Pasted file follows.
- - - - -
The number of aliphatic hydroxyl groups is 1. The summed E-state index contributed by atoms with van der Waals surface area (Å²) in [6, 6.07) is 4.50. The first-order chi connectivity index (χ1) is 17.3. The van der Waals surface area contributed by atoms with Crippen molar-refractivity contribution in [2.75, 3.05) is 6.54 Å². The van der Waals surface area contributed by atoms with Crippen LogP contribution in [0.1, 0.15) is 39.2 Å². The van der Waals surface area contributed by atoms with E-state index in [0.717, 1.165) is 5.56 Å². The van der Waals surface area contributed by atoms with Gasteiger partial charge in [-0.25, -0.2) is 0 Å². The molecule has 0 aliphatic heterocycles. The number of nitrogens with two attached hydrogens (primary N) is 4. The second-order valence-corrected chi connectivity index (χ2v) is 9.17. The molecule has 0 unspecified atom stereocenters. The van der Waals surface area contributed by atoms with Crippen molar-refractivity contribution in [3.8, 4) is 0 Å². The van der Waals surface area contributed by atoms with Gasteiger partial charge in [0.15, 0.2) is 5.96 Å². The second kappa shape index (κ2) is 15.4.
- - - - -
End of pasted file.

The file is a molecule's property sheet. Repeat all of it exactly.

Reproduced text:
The number of aliphatic hydroxyl groups is 1. The summed E-state index contributed by atoms with van der Waals surface area (Å²) in [6, 6.07) is 4.50. The first-order chi connectivity index (χ1) is 17.3. The van der Waals surface area contributed by atoms with Crippen molar-refractivity contribution in [2.75, 3.05) is 6.54 Å². The van der Waals surface area contributed by atoms with Crippen LogP contribution in [0.1, 0.15) is 39.2 Å². The van der Waals surface area contributed by atoms with E-state index in [0.717, 1.165) is 5.56 Å². The van der Waals surface area contributed by atoms with Gasteiger partial charge in [-0.25, -0.2) is 0 Å². The molecule has 0 aliphatic heterocycles. The number of nitrogens with two attached hydrogens (primary N) is 4. The second-order valence-corrected chi connectivity index (χ2v) is 9.17. The molecule has 0 unspecified atom stereocenters. The van der Waals surface area contributed by atoms with Crippen molar-refractivity contribution in [3.8, 4) is 0 Å². The van der Waals surface area contributed by atoms with Gasteiger partial charge in [0.15, 0.2) is 5.96 Å². The second kappa shape index (κ2) is 15.4.